Mike Piercy, education consultant and former Head of The New Beacon, turns language pupil

A favourite word: smellfungus. A favourite book: The Shorter Oxford English Dictionary (two weighty tomes). A favourite pursuit: looking up a word, getting distracted by other, hitherto unknown words and fascinated by them. That’s how I found smellfungus – I love language.
Last year I tried to learn Italian – tried being the operative word. My Venetian tutor, Pietro, arrived for my first lesson (late), immediately spouting a burble of words exceeding the Italian speed limit. As per protocol he taught in the target language. His willing student was often clearly baffled, trying to ignore Pietro’s barely concealed, impatient, sometimes exasperated expression. In the third lesson he gave me a printed handout, though it quickly became apparent he had not looked at it prior to the lesson. The fourth lesson, my bewilderment growing, I spoke in English asking him to explain the grammar and we began to make some progress. Having taught for many years and witnessed many others’ teaching, this was a lesson in how not to do it.
The experience did, however, give me a far more empathic understanding of how challenging it can be for pupils to learn another language (and, for some, our own language). As a nation we are perhaps a little lazy in learning other languages as we expect English to be understood across the nations and globe. That aside, the process of learning a language is an important one for students. A modern language is compulsory for schools at Key Stage 3 (11-14) but not at KS4, with overall numbers taking a modern language GCSE declining over recent years.
French is traditionally the predominant modern language taught in schools. Globally, Spanish is more widely spoken and some schools have in recent years introduced Mandarin. Latin and Greek, the classics, are now somewhat fringe yet they have enormous value in lending understanding to modern language. A reader of this magazine recently wrote to me about a project which sees Esperanto spreading across schools in Africa. Music, referenced last month, has a language of its own and in recent years coding has grown like wildfire becoming another modern language.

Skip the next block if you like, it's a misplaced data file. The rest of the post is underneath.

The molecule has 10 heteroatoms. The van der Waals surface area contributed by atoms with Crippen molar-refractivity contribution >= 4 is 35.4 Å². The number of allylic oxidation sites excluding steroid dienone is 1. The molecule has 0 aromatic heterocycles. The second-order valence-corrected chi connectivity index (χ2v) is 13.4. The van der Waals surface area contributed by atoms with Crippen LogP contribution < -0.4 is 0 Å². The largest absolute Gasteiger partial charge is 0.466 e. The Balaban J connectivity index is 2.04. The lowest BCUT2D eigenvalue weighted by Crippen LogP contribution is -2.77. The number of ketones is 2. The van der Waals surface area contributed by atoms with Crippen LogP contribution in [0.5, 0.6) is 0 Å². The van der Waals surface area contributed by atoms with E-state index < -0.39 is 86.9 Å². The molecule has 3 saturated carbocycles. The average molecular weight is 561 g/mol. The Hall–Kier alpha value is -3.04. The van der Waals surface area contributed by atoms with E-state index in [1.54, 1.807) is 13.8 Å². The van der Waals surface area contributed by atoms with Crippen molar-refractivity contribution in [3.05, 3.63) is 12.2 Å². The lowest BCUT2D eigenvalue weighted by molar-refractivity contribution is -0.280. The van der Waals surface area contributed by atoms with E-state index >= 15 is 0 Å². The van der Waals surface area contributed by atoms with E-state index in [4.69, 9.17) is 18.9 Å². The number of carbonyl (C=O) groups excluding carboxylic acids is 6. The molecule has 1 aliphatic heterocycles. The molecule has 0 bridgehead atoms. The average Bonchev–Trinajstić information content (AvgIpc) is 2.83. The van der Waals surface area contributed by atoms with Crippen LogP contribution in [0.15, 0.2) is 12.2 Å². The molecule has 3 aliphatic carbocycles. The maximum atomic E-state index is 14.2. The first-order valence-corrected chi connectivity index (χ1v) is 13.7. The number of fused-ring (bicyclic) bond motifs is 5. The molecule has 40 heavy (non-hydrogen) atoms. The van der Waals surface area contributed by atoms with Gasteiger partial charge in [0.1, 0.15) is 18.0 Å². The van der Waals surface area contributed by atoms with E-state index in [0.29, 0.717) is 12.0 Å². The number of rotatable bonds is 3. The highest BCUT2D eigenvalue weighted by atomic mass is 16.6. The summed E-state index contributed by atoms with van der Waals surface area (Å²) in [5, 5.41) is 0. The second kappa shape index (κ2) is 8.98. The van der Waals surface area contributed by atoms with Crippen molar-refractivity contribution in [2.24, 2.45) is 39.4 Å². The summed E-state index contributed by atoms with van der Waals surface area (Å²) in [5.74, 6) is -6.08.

Students outgrow their uniforms. The school curriculum has outgrown the day with important additions: personal, social, health education, design technology and computer science to name but three. There are only so many hours in a school day, however, and something has to be squeezed. The humanities sometimes pay the price, as do languages – some might question the need when software packages do the translation for you; yet that isn’t the point. Learning another language is an important academic discipline. Sentence construction, the acquisition of grammar, can only improve the correct use of our own language, never mind the wider, cultural benefits.
Aged ten I had an inspirational French teacher. He would drag us from a dusty, dull classroom to the sports field where he taught us The Marseillaise. He told the history of the anthem which enthused us to bellow all the louder – we lived the music and words, learning the translation and grammar along the way. Then I think of the pitiful Pietro. It was humbling for the teacher to become pupil, struggling over grammar and vocabulary – I felt for him in that respect. He did, however, give a fine lesson in how not to teach, ill-prepared, impatient, lacking in vim and vigour.
I salute those who teach languages in our schools, adopting strategies and multimedia to enhance learning – so much easier today – and encourage our young people to persist with language learning. How do we differ from other species? Imagination, reasoning, emotion and the nuance of language – now there’s a debate!
Smellfungus: a grumbler, a fault-finder.
Contact Mike with your education-related queries at mikepiercy@hotmail.com

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